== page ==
New York native Philo White (1796-1883) launched the North-Carolina Standard, a paper aligned with the Democratic Party, in Raleigh, North Carolina, in November 1834. In 1836, White sold the paper to Thomas Loring. Despite Loring’s efforts to counterbalance the influence of the Whig Party throughout the state, Democrats blamed Loring for their party’s waning influence. Loring’s impending retirement in 1843 prompted Democrats to seek out young William W. Holden (1818-1892) in an effort to persuade him to take the reins of the faltering Standard. A onetime Whig, Holden had become disillusioned with the party in the 1840s. Holden marketed the Standard to like-minded former Whigs and waged a scathing campaign against Whig party members in its columns.
Under Holden’s careful stewardship, the once struggling Standard became the most influential Democratic paper in the North Carolina. Subscriptions nearly doubled during Holden’s first two years as editor. Holden made several improvements to the paper, including installing a steam-powered press, one of the first in the state, which he nicknamed “Little Giant” in honor of Stephen A. Douglas, an Illinois senator. Holden emphatically supported states’ rights and the growing secession movement. However, with the threat of real disunion looming by 1860, he began working to prevent North Carolina from breaking with the Union. His editorials reflect his evolving political ideology.
Although Holden had reluctantly thrown his support behind secession, by the summer of 1863, he publicly called for peace talks in the Standard’s columns. Holden’s editorials spoke plainly of Federal gains across the South and the inadequacies of the Confederate government. The Confederate command blamed Holden and the Standard for dissent and desertion. Soldiers broke into and ransacked in the paper’s offices in September 1863. Only the intervention of Governor Zebulon Vance convinced the soldiers to return to camp and leave the equipment undamaged.
The Civil War had forced many smaller papers in North Carolina to suspend or cease operations altogether due to paper shortages or enlistment by the printers and editors. The Standard was an exception, although the newspaper did voluntarily cease publication in 1864to protest President Jefferson Davis’ suspension of habeas corpus and the government’s attempts to arrest Holden for dissent. Again, Governor Vance intervened on behalf of Holden, and the Standard resumed publication shortly thereafter.
After the war, Holden shifted his allegiance to the Republican Party. In June 1865, Holden accepted an appointment as provisional governor and handed control of the Standard to his son Joseph W. Holden (1844-1875) and Joseph S. Cannon (1823-1882). Upon his inauguration as governor in July 1868, the senior Holden sold the paper for $15,000 to a group of investors led by Nathaniel Paige. A New York native who had previously worked for the New-York Daily Tribune and the New Orleans Republican, Paige ran the Standard until October 1868. His name was removed from the masthead after publication of an unsigned column on September 19 in which readers were encouraged to elect the Republican Presidential ticket by appealing to Southern women: “Don’t hesitate to throw your arms around their necks now and then, when their husbands are not around, and give them a good ——–. They all like it, and the Yankeer (sic) you are the better it takes.” The October 7 issue of the Standard announced new management under John B. Neathery and noted that “one man and one man only” was responsible for the scandalous column.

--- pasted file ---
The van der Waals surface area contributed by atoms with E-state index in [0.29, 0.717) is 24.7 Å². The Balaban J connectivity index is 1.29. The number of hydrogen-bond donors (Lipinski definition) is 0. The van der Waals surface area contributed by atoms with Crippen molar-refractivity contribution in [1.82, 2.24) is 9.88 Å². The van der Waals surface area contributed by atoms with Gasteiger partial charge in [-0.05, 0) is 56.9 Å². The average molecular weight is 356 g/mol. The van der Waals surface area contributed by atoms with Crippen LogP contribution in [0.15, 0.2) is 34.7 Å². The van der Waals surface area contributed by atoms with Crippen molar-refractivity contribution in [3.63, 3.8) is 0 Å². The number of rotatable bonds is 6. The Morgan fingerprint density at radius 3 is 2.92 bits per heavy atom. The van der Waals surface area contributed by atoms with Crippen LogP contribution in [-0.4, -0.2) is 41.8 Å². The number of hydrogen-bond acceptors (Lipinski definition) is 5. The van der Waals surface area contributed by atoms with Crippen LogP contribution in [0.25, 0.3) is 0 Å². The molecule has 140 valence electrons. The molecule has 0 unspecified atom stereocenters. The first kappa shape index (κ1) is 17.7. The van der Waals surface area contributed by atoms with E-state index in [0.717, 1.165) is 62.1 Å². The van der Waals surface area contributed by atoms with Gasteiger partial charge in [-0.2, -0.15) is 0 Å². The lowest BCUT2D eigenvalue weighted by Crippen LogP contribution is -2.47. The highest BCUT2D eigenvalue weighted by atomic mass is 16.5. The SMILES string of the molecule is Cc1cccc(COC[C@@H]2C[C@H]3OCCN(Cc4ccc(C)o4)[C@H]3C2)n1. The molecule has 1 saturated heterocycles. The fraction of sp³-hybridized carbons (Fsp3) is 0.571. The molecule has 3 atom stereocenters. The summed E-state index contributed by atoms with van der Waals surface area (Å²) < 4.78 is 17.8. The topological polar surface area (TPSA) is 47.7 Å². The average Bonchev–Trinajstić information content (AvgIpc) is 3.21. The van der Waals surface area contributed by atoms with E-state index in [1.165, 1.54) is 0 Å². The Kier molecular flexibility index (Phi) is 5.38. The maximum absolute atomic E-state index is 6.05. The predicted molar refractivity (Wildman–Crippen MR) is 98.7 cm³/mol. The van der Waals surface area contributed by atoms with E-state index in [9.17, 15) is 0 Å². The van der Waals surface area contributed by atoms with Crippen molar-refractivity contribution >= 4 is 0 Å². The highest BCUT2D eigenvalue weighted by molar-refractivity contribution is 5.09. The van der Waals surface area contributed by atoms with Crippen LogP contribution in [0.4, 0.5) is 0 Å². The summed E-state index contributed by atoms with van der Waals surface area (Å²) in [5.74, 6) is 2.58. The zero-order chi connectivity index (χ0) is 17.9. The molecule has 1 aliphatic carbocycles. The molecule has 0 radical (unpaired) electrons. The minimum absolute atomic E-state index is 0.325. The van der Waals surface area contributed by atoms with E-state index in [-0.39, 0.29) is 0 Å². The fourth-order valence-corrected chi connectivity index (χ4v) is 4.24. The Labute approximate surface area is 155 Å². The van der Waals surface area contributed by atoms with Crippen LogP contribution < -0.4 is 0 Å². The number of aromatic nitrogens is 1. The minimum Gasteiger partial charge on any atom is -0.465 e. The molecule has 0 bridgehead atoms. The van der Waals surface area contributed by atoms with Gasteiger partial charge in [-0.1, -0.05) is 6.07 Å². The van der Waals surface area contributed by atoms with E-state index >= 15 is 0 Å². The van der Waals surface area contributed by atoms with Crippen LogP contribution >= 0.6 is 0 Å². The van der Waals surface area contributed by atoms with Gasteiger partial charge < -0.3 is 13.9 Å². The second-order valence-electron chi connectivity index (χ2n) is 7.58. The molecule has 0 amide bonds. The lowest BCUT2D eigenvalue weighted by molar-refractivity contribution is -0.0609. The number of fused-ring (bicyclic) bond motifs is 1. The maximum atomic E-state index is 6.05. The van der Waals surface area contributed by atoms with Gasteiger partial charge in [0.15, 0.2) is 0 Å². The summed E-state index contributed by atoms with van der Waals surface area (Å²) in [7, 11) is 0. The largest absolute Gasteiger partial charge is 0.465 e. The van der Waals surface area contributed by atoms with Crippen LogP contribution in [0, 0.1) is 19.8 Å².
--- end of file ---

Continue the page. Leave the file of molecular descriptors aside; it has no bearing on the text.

In August 1869 Neathery sold his share of the Standard to his business partner Milton Smith Littlefield (1830-1899), a former general in the Union Army. Upon arriving in North Carolina in 1867, Littlefield, later dubbed “the Prince of Carpetbaggers,” joined with several others in the purchase of depreciated prewar state bonds. Using his connections with the state’s Reconstruction authorities, including Holden, Littlefield and his partners were able to get the bonds recognized as legitimate, and the state legislature levied taxes to pay the interest on them.
Littlefield left editorial supervision of the Standard to Horace L. Pike (1843-1875), a native of Augusta, Maine, and another veteran of the Union army, who had moved to Raleigh to help supervise the state’s postwar reconstruction. By March 1870, Littlefield’s financial schemes had begun to unravel, and he sold the Standard to William Alexander Smith (1828-1888), a Republican politician and president of the North Carolina Railroad. Joseph W. Holden, who meanwhile had won a seat in the North Carolina legislature and who, through his father’s influence, had been elected Speaker of the House, return to the Standard as editor.
Smith struggled to make ends meet. The September 21, 1870 edition of the Weekly Standard announced that the newspaper would suspend publication because of “business complications in no wise (sic) connected with the present proprietorship and editorial management of the Standard.” The newspaper resumed publication on October 7, with Smith’s name removed from the masthead and a note to readers that “when the necessary arrangements are perfected the publishers will be announced.” However, the Standard ceased publication altogether in December 1870.
During its lifetime, the paper went through a number of editions and title changes. These include the Weekly North Carolina Standard (1850-58), the Semi-Weekly North-Carolina Standard (1852-53), the Semi-Weekly Standard (1853-65), and the Weekly Standard (1858-65). After the war, it was called the Daily North-Carolina Standard (1865-68), the Weekly North-Carolina Standard (1866-69), the North Carolina Standard (daily, 1868-69), the Tri-Weekly Standard (1866-68), the North Carolina Standard (weekly, 1866-69), and, finally, the Daily Standard (1869-1870) and the Weekly Standard (1869-1870).